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Compare our monastery and the General Electric plant in Louisville. Which one is the more serious and more ‘religious’ institution? One might be tempted to say ‘the monastery,’ out of sheer habit. But, in fact, the religious seriousness of the monastery is like sandlot baseball compared with the big-league seriousness of General Electric. It may in fact occur to many, including the monks, to doubt the monastery and what it represents. Who doubts G.E.?”
The year 2015 is the centennial of Thomas Merton’s birth. Above is another quote from Merton’s Conjectures of a Guilty Bystander. Today he might have written instead, “Who doubts Google?” Or: “Who doubts Facebook?” Or started the paragraph:
Compare our monastery and the Apple store in Louisville…the religious seriousness of the monastery is like no-contact peewee football compared with the NFL seriousness of Cupertino….
ON THE LAST DAY OF JANUARY 1915, under the sign of the Water Bearer, in a year of a great war, and down in the shadow of some French mountains on the border of Spain, I came into the world. Free by nature, in the image of God, I was nevertheless the prisoner of my own violence and my own selfishness, in the image of the world into which I was born. That world was the picture of Hell, full of men like myself, loving God and yet hating Him; born to love Him, living instead in fear and hopeless self-contradictory hungers.
Many online appreciations for Thomas Merton, on the centenary of his birth, start with the above quote. It’s the opening to The Seven Storey Mountain, Merton’s landmark spiritual autobiography.
One of my favorite Merton books is Conjectures of a Guilty Bystander, which is an edited version of his journals. Conjectures contains Merton’s famous Louisville sidewalk revelation entry. But I want to post another quote here, a different but still very personal, reflective quote about his life. Merton rarely mentioned his family in his writing. His parents died when Merton was young and his only sibling, a brother, John Paul, was killed in action during World War II. Here is Merton nearly two decades later, all of which was spent living at the Abbey of Gethsemani in Kentucky:
The flow of events: our youngest postulant, from Canada, is busy today with a wrecking bar, smashing up the partitions of the room in the old guesthouse, on the third floor, where, twenty years ago, I first came on retreat, that silent, moonlit night at the end of Lent. I remember the spiritual awe of that night! And now, in the clear light of a summer day, the plaster crashes to the floor and sunlit clouds of dust float out the window where I wrote that poem about the abbey and Matins. This kid was not even born then. He is the son of an airman who married an English girl, as my brother did, during the war. He was born in the Blitz, in England. And now he is tearing down that room and my own history – a fact which I gladly accept, but with this sense of loss nevertheless!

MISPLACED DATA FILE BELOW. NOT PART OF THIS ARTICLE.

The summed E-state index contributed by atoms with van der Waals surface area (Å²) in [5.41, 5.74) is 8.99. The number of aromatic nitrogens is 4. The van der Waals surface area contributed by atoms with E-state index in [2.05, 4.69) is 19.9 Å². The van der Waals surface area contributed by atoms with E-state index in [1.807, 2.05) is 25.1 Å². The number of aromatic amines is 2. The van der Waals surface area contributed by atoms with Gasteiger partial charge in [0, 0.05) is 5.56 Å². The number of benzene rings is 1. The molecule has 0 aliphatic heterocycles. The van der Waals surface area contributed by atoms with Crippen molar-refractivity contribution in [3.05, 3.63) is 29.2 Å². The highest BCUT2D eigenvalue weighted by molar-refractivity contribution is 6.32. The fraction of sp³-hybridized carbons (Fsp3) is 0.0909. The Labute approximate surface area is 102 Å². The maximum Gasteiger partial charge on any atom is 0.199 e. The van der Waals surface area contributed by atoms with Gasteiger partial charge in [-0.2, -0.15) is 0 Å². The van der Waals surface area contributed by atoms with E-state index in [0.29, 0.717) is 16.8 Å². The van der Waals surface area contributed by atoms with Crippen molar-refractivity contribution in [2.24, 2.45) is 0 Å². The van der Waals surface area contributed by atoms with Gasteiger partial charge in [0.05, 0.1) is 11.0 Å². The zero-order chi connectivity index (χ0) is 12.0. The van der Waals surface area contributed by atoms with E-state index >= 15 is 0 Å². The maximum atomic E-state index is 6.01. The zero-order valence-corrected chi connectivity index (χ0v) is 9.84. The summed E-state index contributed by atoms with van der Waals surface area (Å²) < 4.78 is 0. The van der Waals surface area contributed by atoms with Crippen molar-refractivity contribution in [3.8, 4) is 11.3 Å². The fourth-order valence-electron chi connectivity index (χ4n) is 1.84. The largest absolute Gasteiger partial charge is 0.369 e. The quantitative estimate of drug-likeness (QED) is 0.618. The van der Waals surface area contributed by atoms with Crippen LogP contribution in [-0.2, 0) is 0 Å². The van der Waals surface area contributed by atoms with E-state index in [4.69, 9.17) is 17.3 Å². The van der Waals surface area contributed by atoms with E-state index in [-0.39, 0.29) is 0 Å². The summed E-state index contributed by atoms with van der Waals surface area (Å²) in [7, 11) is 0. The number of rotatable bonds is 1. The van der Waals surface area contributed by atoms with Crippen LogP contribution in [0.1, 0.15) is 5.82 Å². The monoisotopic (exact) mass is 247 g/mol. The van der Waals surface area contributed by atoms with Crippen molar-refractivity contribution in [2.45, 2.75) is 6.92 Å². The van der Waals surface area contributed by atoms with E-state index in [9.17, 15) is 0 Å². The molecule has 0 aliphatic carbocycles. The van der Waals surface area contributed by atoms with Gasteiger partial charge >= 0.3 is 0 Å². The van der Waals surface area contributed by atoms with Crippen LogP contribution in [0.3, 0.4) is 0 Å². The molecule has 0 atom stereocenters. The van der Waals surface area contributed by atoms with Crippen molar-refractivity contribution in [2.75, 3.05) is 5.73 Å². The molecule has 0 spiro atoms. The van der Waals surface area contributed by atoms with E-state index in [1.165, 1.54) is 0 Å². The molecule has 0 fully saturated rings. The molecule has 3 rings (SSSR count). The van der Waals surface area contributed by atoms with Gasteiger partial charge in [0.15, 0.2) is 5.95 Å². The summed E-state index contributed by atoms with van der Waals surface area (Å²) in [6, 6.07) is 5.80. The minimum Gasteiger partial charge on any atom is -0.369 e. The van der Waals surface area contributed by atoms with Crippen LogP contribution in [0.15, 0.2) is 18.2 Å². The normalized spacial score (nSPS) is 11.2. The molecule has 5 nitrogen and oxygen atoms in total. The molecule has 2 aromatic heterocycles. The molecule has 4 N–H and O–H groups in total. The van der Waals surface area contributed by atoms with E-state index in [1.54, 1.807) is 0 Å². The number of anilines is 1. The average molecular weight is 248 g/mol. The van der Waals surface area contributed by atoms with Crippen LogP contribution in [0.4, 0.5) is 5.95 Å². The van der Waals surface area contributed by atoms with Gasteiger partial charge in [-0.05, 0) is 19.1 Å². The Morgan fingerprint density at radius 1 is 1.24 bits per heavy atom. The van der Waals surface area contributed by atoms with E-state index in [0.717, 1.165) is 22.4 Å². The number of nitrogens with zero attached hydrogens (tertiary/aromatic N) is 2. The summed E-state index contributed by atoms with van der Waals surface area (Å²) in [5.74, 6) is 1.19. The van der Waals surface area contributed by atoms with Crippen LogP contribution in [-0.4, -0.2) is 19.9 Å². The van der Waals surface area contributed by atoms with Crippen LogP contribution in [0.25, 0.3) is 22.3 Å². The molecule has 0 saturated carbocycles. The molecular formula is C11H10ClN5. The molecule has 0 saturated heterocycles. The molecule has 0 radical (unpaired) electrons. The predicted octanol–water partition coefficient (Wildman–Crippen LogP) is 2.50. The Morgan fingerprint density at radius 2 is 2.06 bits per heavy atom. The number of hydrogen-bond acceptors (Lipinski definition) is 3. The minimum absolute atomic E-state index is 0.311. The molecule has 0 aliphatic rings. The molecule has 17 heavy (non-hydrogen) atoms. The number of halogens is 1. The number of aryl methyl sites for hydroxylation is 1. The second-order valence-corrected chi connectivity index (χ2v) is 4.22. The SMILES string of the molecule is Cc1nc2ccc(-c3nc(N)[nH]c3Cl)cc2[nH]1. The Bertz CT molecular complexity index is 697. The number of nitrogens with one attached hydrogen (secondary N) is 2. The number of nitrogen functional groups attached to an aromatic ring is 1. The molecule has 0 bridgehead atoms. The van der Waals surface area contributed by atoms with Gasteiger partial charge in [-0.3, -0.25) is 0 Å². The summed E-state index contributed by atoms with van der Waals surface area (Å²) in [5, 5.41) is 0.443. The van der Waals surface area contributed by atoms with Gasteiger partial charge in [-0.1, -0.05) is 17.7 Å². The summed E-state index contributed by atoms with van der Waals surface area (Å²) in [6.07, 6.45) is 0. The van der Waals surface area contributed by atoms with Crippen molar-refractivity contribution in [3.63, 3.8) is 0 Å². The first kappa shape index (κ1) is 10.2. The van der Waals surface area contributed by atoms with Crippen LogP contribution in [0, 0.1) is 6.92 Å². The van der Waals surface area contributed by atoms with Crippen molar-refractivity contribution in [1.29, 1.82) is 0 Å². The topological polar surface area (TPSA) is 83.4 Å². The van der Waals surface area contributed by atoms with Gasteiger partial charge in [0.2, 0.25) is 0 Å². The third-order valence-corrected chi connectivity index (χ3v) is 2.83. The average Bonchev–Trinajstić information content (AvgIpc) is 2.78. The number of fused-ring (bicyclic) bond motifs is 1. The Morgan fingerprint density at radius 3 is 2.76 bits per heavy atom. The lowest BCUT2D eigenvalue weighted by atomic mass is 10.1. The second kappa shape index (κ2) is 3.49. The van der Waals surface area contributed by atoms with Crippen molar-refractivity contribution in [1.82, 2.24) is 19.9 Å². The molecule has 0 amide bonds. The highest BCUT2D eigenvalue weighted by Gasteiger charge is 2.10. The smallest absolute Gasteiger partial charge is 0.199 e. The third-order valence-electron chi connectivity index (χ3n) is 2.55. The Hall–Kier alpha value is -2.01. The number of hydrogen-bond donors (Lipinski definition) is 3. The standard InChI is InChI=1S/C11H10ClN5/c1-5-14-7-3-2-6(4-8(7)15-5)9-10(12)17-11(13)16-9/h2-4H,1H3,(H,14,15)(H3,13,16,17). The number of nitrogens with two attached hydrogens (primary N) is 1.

Eighteen years since the three survivors in John Paul’s crew dropped his body off the lifeboat into the North Sea. His back was broken when the plane hit the surface.
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While searching for something else I stumbled upon an essay* Thomas Merton wrote in 1968, and this quote. It still applies today – only a thousandfold:
“Modern literature is by and large a literature of alienation, not only because we are painfully living through the collapse of a culture but because today we have more culture and more civilization than we know what to do with. There are not only the simple, beautiful, wild, honest ceremonial masks once affected but the Kwakiutl Indians…but today we smother under an overproduction of masks and myths and personae. We all have to try to be fifty different people. We all can refuse some of the more absurd and unacceptable roles, but not many can refuse as much as they would like to, and no one can refuse them all.”
Later on Merton states:
“The culture built on death: the convergence of affluence and death wish, the root of our tragedy.”
*The title of the essay is “Why alienation is for everybody.”